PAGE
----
A portrait

A prophet who comforts (Isaiah 40–55)

How can we describe someone who remains completely anonymous? Chapters 40 to 55 of the Book of Isaiah constitute a short collection of prophetic texts that make up a clear literary unit, whose author has effaced himself behind his message. We know neither his name nor the place from which he speaks. All we know is that his message concerns the events which took place around 538 years before Jesus Christ, when Cyrus, king of the Persians, allowed the Jews exiled in Babylon to return to their homeland. The name “Second Isaiah” was given to the author of this collection because his thinking is inspired by a tradition that goes back to the great eighth-century prophet Isaiah.

This Second Isaiah has to announce an absolutely unthinkable event: a tiny group of people, a “remnant” that may have numbered no more than 15,000, was going to cross the desert in a kind of new Exodus (43:16-21) and come back to Jerusalem. It is hardly surprising that those who heard him remained unconvinced. A deported nation was often doomed to disappear, and the seventy years of exile must have caused deep discouragement: people assumed that the covenant which God had wished to make with his people was broken, that God had had enough of them.

By what arguments could this discouragement be overcome? If God is eternal, his wisdom must also have resources beyond anything we can imagine, and his strength must be literally inexhaustible (40:27-31). And the prophet came up with even more powerful images: can a mother forget the child she has borne (49:14-15), or a man reject the woman who was the great love of his youth (54:6-7)?

The first words of this collection are repeated insistently: “Comfort, comfort my people, says your God” (40:1). After a time of extreme desolation, the people needs to be “comforted,” which means to be enabled to cease their lamenting, to stand up straight and acquire new courage. Though this people may well be at the end of their rope, this comfort must show that a future for them flows from the heart of God.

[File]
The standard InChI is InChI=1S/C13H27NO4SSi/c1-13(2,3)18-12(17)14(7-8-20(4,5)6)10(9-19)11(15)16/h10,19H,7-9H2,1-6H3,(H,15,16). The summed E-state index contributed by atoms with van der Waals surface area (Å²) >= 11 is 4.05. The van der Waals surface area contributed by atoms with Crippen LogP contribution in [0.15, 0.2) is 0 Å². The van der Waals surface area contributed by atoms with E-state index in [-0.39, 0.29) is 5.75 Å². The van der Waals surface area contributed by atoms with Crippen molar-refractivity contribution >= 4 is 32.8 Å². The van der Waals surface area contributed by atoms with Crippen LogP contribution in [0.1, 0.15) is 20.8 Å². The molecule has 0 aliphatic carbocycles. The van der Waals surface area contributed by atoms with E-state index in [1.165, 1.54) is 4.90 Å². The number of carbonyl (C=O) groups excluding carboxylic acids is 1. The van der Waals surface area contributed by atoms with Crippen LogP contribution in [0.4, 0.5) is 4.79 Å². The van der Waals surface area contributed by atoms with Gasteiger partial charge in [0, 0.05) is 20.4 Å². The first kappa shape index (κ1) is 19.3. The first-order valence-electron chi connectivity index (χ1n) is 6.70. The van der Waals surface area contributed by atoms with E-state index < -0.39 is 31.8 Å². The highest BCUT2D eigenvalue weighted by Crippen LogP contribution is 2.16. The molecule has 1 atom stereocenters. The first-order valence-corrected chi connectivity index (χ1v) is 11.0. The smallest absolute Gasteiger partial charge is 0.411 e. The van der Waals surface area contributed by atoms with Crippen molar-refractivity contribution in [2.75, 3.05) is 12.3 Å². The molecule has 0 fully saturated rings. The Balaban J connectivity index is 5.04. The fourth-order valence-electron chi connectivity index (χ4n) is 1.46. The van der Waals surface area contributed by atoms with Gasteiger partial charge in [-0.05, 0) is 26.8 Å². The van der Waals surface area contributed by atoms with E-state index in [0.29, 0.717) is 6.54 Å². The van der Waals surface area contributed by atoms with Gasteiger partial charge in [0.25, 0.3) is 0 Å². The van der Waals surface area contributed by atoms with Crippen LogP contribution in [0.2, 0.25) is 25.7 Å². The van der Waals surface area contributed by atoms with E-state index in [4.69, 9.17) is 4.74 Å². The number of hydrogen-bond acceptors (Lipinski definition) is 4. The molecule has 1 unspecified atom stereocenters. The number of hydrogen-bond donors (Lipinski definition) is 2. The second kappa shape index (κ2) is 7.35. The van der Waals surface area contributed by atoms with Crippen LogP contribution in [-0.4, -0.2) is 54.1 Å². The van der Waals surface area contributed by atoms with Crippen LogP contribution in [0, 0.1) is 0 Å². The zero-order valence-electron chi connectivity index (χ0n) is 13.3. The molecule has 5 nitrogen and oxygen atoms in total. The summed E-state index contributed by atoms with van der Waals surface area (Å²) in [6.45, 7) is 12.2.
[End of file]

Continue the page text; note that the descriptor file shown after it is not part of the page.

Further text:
The image of God that believers had acquired has been purified through the extreme trial of the exile, as can also be seen by reading the Book of Job. When Second Isaiah speaks of God, there are no outbursts of anger, no threats, no authoritarian affirmations. God loves, and does so for no other reason than because of his love (43:4,25). It could be said that from now on, all God can do is love (54:7-10). If he brings his people back to their land and to their city, that restoration will have consequences for all the nations (45:22; 52:10), for God is a universal God (51:4). In the utterly free choice of one nation, in the forgiveness shown by the return from exile (in some sense even more undeserved), God goes beyond his own covenant with this people. The king of the Persians can thus receive the title of “Anointed”, Messiah (45:1), and the authentic ministry of mediation between God and human beings will be entrusted to a humble Servant.

That Servant will reflect the characteristics of his God. Not only will he not impose himself (42:1-5), but he himself will be vulnerable to the others’ discouragement (49:4-6). He will not reply with harsh words to those who mock him (50:5-6). Continuing to listen to God like the humblest of believers (50:4), he will go to the point of taking upon himself all the unbelief around him (53:12), following the example of the God who has “borne” his people throughout their entire history (46:3-4).

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